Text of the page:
These new findings, which expose how herbal food supplements are sometimes labeled misleadingly, also identified one milk thistle product that contained no milk thistle. Instead of milk thistle there were some suspect, unidentified substances. The findings were reported by University College London and BBC Health for the series titled "Trust Me, I'm a Doctor," which examines the state of the healthcare system in Britain.

These findings seem fairly outrageous. It seems shocking that products, sold under the guise of being beneficial for your body, actually contain none of the advertised ingredients. Products that had the ingredients advertised were under the regulation of the Medicines and Healthcare Products Regulatory Authority (MHRA), whereas the products that had no trace of the advertised ingredients slipped under the radar under the regulation of the Food Standards Agency (FSA).

By implementing homeopathic remedies alongside medicine, consumers are vulnerable and at risk of buying deceptive products, the BBC argues.

www.iflscience.com/there-enough-evidence...y-alongside-medicine

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~Khaos~
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19 Jul 2015 20:07 #198281 by J. K. Barger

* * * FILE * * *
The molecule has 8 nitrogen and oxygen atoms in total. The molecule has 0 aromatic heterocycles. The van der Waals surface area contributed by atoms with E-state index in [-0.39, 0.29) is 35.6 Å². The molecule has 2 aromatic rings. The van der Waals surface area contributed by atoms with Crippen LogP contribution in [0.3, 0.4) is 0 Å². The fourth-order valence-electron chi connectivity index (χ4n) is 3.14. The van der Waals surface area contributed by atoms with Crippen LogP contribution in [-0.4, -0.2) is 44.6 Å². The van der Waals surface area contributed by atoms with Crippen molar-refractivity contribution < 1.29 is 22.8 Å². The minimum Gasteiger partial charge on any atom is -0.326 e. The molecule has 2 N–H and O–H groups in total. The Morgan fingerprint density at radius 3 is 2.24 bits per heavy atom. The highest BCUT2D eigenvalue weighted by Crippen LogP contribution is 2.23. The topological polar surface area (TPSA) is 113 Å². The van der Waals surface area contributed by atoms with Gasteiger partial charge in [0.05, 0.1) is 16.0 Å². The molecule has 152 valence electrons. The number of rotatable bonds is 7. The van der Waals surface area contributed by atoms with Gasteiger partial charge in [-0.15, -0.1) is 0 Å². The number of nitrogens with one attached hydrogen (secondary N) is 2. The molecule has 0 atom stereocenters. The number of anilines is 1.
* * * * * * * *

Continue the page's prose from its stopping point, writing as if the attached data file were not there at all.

Good thing I collect my own herbs and make my own stuff..

Oh, the horrors we unleash when we let other's think for us..

The Force is with you, always.
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19 Jul 2015 20:08 #198282 by Zephyrus
Good thing my best friend owns an apothecary and gives me high quality stuff. :D

Buying herbs off of Amazon feels super weird to me. hahaha.

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19 Jul 2015 20:47 #198286 by Khaos
Wow, I think the point was largely missed...

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  • Luthien
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19 Jul 2015 20:52 #198287 by Luthien

Khaos wrote: Wow, I think the point was largely missed...


Either that or they're trolling.

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19 Jul 2015 21:20 - 19 Jul 2015 21:56 #198292 by Arcade
There are many intelligent, responsible people who choose to utilize homeopathy. :)

I am not in disagreement with most of what was conveyed in that article, though for those of us who recognize potential risks and the likelihood that we are employing the placebo effect in some cases, homeopathy can (at the very least) act as a catalyst for mental/emotional well-being.